Splitting Up and Splitting Property? Adultery May Not Matter.
As divorce lawyers in Pennsylvania, we meet with many clients. At the first meeting, clients often share the story of how their spouse has wronged them and the marital misconduct they have endured: adultery, mental or physical abuse, mistreatment of children, abandonment, and more.
The truth is that those circumstances and wrongs may not matter under Pennsylvania Divorce Law.
How can this be the case? Will the wrongs you have endured result in you receiving custody, child support, and spousal support, as well as a favorable property settlement? Much of it depends on the case and how receptive your spouse is to divorce.
Pennsylvania recognizes four grounds for divorce: fault, institutionalization, mutual consent and irretrievable breakdown. It is important to realize the question of whether you are entitled to a decree in divorce is separate and apart from the question of how the court divides your assets. For the typical mutual consent or irretrievable breakdown divorce case, the court will grant a divorce without requiring a hearing on any other grounds.
So, if a spouse is unfaithful and the innocent spouse files for divorce, the adulterous spouse may readily accept the divorce, thus negating the need for a hearing to show fault. His or her adultery would not matter in this divorce case.
What about when it comes to property settlement and dividing marital assets? Are property and assets divided based upon which spouse wronged the other or are they divided equally?
The answer is neither. Pennsylvania is an equitable distribution state. Pennsylvania law divides marital property and debts equitably, not necessarily equally, based on eleven factors. Martial misconduct, such as adultery or abuse is not a factor. With alimony and spousal support, martial misconduct may be considered, but often other economic factors are considered with heavier weight.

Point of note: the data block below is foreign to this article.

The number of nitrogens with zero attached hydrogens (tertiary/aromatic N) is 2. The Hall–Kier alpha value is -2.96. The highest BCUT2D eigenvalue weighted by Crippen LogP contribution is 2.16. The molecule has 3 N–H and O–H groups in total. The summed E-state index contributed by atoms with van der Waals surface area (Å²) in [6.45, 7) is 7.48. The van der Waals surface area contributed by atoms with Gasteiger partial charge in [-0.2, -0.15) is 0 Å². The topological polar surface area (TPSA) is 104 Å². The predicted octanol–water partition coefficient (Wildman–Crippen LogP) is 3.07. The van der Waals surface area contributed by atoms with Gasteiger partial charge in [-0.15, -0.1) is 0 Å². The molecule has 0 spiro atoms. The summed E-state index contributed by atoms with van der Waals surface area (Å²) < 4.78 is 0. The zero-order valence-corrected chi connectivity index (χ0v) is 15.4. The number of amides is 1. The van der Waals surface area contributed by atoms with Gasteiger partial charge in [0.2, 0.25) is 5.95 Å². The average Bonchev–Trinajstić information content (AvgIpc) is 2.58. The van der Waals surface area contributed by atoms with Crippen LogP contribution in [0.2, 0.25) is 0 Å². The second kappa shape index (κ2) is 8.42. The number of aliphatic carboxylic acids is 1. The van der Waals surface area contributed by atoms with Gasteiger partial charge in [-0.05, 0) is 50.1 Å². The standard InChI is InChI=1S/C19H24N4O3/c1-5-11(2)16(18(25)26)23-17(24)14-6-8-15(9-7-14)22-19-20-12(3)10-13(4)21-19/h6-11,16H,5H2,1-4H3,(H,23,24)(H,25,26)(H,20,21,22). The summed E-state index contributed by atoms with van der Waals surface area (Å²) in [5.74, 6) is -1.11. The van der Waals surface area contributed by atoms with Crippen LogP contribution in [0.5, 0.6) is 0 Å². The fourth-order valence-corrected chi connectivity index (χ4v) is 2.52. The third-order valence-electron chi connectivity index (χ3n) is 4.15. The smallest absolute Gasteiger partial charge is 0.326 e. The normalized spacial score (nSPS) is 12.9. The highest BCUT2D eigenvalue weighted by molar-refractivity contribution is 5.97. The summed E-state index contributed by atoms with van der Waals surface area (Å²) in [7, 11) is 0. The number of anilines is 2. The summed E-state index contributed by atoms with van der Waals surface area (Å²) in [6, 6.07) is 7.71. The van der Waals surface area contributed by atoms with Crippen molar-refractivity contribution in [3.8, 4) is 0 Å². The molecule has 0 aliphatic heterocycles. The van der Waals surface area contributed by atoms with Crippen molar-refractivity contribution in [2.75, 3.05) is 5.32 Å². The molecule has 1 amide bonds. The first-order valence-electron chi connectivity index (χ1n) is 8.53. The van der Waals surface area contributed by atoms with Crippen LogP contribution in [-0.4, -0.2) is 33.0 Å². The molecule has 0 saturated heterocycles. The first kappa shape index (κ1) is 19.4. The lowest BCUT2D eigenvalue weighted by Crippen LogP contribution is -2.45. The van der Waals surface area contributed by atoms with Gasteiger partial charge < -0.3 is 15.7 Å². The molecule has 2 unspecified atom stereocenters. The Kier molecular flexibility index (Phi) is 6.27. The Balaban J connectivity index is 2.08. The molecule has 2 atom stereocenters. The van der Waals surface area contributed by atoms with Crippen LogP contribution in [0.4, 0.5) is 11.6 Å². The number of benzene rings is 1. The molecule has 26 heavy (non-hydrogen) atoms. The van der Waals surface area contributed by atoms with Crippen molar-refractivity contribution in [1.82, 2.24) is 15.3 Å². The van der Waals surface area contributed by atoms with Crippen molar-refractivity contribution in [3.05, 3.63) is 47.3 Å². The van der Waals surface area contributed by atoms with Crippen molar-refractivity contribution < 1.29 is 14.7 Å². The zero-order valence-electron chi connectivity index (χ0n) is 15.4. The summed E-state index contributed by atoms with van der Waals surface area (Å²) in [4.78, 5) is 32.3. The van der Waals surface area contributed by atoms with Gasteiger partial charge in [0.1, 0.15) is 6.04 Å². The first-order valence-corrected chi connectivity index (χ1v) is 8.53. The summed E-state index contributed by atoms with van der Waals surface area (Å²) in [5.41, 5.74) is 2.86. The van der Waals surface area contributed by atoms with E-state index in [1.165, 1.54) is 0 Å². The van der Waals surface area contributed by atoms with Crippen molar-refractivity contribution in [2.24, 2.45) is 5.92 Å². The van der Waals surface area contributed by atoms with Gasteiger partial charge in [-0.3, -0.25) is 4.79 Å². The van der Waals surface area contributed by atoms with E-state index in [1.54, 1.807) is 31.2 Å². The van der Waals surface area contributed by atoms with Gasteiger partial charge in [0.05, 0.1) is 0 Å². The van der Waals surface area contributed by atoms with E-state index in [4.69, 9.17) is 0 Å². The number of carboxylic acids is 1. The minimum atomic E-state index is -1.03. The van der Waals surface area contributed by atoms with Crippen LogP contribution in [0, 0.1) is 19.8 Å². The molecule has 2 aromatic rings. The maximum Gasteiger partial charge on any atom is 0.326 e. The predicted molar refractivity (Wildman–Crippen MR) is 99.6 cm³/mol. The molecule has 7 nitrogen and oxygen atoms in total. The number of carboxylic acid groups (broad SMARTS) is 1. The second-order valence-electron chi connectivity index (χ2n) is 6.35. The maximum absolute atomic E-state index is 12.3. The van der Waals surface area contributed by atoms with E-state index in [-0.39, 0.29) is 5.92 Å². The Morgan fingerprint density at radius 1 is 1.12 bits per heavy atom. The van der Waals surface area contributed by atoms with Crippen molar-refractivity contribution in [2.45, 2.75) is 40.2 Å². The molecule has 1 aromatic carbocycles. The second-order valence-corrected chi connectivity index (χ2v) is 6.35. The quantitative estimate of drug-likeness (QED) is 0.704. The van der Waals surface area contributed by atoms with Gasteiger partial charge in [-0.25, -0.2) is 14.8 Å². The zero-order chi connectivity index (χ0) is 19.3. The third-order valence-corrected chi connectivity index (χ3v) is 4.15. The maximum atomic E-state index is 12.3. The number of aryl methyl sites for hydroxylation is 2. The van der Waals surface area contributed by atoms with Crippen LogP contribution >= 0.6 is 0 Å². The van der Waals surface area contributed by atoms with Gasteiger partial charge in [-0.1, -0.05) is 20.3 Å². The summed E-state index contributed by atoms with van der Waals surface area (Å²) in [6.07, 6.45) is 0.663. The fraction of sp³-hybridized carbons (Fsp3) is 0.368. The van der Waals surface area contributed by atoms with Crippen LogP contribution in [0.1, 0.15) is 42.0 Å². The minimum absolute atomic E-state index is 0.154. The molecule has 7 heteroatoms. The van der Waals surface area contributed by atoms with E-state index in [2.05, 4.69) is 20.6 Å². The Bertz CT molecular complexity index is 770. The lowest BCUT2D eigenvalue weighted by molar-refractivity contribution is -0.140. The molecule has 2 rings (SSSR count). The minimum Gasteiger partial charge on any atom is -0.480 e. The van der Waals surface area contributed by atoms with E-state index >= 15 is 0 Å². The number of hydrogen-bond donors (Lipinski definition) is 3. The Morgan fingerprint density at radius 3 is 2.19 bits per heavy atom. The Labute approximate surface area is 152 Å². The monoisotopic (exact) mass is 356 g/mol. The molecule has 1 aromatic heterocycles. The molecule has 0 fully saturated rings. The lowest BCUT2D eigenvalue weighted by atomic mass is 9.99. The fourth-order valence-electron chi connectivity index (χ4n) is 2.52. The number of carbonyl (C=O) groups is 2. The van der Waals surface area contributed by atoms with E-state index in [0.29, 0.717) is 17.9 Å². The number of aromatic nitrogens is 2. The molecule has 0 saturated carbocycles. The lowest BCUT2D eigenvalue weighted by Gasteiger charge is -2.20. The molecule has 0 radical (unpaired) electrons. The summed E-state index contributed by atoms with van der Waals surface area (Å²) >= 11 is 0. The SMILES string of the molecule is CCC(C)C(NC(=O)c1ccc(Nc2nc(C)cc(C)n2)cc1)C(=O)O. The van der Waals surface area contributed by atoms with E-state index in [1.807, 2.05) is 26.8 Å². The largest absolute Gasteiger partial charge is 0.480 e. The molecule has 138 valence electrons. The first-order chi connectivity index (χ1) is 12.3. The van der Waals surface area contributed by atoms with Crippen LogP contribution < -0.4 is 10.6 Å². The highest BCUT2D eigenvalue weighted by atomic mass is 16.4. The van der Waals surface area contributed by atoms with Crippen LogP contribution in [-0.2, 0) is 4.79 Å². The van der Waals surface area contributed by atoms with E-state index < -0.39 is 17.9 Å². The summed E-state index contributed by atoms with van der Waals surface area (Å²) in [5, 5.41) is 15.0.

This means that if a spouse has given up her career to support her spouse, or stays home to care for children and her spouse abandons the marriage and commits adultery, the Court cannot consider this infidelity in equitable distribution. If a spouse physically abuses his wife and mistreats his children, this cannot be contemplated for equitable distribution purposes.
However, Lepley, Engelman, Yaw and Wilk, LLC has observed local decisions where good lawyering has convinced the Court to distribute the property in significant proportions to the injured spouse, based upon other well-developed factors in the case.
We have witnessed large awards of marital property when cases emphasized the factor that requires the Court to consider “the contribution to the education or training of the other spouse.” Both spouses had supported the other spouse through graduate school only to find that once one of the spouses began to reap the benefits of their professional degree, committed adultery and abandoned the supporting spouse. Another case in which a spouse received a higher percentage of the marital estate was based upon the factor of the spouse’s large contributions to the marital estate, not the physical abuse she suffered and protection from abuse order she had obtained.
Admittedly, the break up of the marriage is usually a contribution of both spouses, but Pennsylvania’s no-fault divorce laws are critical.
Some people choose to represent themselves instead of using a divorce lawyer in PA. Keep in mind that self-represented litigants are held to the same standards as attorneys that have been admitted to the bar of the Commonwealth of Pennsylvania. You will be expected to understand and follow statewide and local Rules of Court. Additionally, if you or your lawyer fail to raise a claim for alimony, division of property, or expenses in your divorce complaint, you will lose all right to make claims for spousal support and property settlement when the divorce decree is entered.
The divorce lawyers at Lepley, Engelman, Yaw & Wilk have more than twenty-five years of experience handling domestic relations issues, like divorce, child custody, spousal and child support and property settlement, and have managed thousands of cases. If you are considering a divorce, contact us for consultation.Check out other articles by Lepley, Engelman, Yaw & Wilk